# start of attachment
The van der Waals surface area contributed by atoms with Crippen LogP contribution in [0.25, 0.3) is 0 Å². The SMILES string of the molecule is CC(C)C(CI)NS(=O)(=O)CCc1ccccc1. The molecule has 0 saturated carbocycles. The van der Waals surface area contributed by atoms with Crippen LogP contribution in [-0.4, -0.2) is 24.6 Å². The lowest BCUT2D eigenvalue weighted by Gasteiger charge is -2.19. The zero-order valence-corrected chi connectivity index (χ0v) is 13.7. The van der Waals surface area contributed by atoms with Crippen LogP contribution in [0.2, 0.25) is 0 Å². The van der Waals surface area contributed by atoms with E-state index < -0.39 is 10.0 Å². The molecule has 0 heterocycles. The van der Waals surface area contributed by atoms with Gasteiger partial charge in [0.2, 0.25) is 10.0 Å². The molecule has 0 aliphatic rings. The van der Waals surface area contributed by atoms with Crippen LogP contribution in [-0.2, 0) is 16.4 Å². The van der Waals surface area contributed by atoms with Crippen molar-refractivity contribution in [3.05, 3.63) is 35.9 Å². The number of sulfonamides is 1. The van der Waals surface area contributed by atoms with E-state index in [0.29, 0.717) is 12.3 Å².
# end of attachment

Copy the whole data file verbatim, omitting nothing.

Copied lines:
The van der Waals surface area contributed by atoms with Crippen LogP contribution in [0.25, 0.3) is 0 Å². The SMILES string of the molecule is CC(C)C(CI)NS(=O)(=O)CCc1ccccc1. The molecule has 0 saturated carbocycles. The van der Waals surface area contributed by atoms with Crippen LogP contribution in [-0.4, -0.2) is 24.6 Å². The lowest BCUT2D eigenvalue weighted by Gasteiger charge is -2.19. The zero-order valence-corrected chi connectivity index (χ0v) is 13.7. The van der Waals surface area contributed by atoms with Crippen LogP contribution in [0.2, 0.25) is 0 Å². The van der Waals surface area contributed by atoms with E-state index < -0.39 is 10.0 Å². The molecule has 0 heterocycles. The van der Waals surface area contributed by atoms with Gasteiger partial charge in [0.2, 0.25) is 10.0 Å². The molecule has 0 aliphatic rings. The van der Waals surface area contributed by atoms with Crippen LogP contribution in [-0.2, 0) is 16.4 Å². The van der Waals surface area contributed by atoms with Crippen molar-refractivity contribution in [3.05, 3.63) is 35.9 Å². The number of sulfonamides is 1. The van der Waals surface area contributed by atoms with E-state index in [0.29, 0.717) is 12.3 Å².